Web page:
New glow-in-the-dark coin depicts 1967 Canadian UFO encounter

Royal Canadian Mint depicts incident in Shag Harbour, Nova Scotia

A new coin released by the Royal Canadian Mint depicts a famous UFO encounter in Shag Harbour, Nova Scotia in 1967. The coin has a special glow-in-the-dark feature that shows two different perspectives.

Canada’s best-documented UFO crash is the subject of a new glow-in-the-dark coin released by the Royal Canadian Mint.

According to the mint’s website, the rectangular silver coin is a re-telling of a UFO crash that prompted a government investigation in 1967 in the small fishing village of Shag Harbour, Nova Scotia.

On Oct. 4 of that year, witnesses spotted a craft about 60 feet in diameter crash into the sea. The flash of light led them to believe a plane had crashed.

Three RCMP officers, including one who had also seen the lights, arrived at the impact site and saw a strange object glowing in the water less then a kilometre from shore.

But officials soon discovered that no aircraft were reported missing, and, by the time Coast Guard and military vessels arrived, the lights had vanished and only sparking yellow foam remained on the surface.

The search for a downed craft continued, but no debris was found, and the investigation was called off on Oct. 9.

Government documents showed that authorities could not offer a conventional explanation, and the Shag Harbour incident today remains a mystery.

The Royal Canadian Mint coin depicts a view of the UFO encounter from a witness’ perspective from a fishing boat.

It comes with a black-light flashlight to activate its glow-in-the-dark features.

The coin, which has a face value of $20, sells for $129.95, and 95 per cent of the 4,000 coins available were sold as of Tuesday.

This is the second UFO coin produced by the mint. The previous one – sold in 2018 – depicted a UFO encounter in Falcon Lake, Manitoba, in May 1967.

RELATED: B.C. artist designs coin for Royal Canadian Mint

RELATED: ‘Give Peace a Chance’: New silver coin celebrates John Lennon and Yoko Ono



newsroom@abbynews.com

Like us on Facebook and follow us on Twitter

Get local stories you won't find anywhere else right to your inbox.
Sign up here

Just Posted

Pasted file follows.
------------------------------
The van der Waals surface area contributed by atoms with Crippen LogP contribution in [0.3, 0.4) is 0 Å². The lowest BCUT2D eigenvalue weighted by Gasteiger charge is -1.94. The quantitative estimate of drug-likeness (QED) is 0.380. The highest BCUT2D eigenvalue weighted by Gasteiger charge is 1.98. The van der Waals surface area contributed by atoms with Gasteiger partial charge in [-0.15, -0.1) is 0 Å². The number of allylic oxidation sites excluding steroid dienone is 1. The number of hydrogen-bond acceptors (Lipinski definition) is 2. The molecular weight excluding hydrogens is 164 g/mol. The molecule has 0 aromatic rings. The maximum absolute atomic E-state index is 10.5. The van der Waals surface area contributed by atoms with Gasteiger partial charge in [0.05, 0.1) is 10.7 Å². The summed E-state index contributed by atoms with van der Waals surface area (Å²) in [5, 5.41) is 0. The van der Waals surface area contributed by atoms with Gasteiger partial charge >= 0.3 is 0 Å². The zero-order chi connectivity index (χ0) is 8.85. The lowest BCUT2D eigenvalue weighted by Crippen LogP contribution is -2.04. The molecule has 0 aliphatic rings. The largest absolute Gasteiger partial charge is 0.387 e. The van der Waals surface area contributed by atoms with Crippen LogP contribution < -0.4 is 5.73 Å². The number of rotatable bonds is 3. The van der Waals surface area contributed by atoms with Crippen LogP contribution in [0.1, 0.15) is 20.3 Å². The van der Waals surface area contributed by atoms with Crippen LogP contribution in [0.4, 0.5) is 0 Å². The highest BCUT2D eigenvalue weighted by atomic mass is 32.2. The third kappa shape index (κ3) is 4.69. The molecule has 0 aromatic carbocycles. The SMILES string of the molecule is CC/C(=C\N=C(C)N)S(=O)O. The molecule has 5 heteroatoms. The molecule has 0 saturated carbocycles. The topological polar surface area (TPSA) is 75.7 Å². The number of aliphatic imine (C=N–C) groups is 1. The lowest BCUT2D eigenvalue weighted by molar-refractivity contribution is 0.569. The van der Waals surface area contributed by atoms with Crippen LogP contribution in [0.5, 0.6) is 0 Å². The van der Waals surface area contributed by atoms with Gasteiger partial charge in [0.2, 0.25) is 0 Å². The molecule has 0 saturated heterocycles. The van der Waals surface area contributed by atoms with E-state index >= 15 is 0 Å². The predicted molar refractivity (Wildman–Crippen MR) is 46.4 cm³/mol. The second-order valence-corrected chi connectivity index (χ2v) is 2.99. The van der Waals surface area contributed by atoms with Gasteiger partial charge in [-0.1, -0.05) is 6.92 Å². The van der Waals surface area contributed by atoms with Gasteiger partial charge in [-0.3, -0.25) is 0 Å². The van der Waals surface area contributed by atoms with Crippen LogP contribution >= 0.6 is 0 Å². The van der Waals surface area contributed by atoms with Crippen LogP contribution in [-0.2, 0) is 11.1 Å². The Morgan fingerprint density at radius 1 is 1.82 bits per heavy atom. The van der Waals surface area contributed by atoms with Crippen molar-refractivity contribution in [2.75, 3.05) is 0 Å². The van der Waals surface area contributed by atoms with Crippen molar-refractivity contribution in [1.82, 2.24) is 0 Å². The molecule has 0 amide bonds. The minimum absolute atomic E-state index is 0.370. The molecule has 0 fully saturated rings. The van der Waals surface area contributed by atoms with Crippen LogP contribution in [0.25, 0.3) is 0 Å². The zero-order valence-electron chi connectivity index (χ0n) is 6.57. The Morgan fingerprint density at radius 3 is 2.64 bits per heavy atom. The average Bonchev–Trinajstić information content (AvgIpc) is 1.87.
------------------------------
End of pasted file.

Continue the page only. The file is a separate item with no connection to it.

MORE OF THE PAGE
Former Chilliwack mayor and MLA speaks at UFV

John Jansen makes presentation at Abbotsford campus on Tuesday, Jan. 21

Doxa Band performs at free worship event in Abbotsford

Program takes place Sunday, Jan. 26 at Central Heights Church

Alzheimer Society holds open house in Abbotsford

Event on Jan. 29 at Garden Park Tower is part of awareness month

Tougher burning rules considered by Abbotsford council

Staff suggest limiting open air burning to just two months

VIDEO: Highway 1 to look like winter war zone until owners retrieve wrecked vehicles

Tow-truck driver says 30 vehicles still dot snowy landscape, including one rolled-over dairy truck

After cashing in on QB gambles, Chiefs and 49ers to clash in Super Bowl

KC beats Tennessee, San Francisco dispatches Green Bay to reach NFL title game

VIDEO: SPCA and RCMP remove several animals, including pig, at private animal rescue in Langley

Home at 5500 block of 216th Street has undergone multiple seizures over the past five years

B.C. VIEWS: Few clouds on Horgan’s horizon

Horgan’s biggest challenge in the remainder of his term will be to keep the economy humming along

Victoria family focuses on ‘letting go, enjoying time together’ after dad gets dementia

Walter Strauss has developed an interest in music and now takes line dancing classes

B.C. forest industry grasps for hope amid seven-month strike, shutdowns, changes

Some experts say this could be worse for forestry than the 2008 financial crisis

Northern B.C. RCMP investigating alleged sexual assault in downtown Smithers

One person was transported by ambulance to hospital following RCMP investigation at Sedaz

Vancouver police probe second homicide in less than 24 hours

Woman was found dead in her Gastown home

UBC, Iranian-Canadian community create memorial scholarship in honour of victims

The Jan. 8 crash killed 176 people, including 57 Canadians

Most Read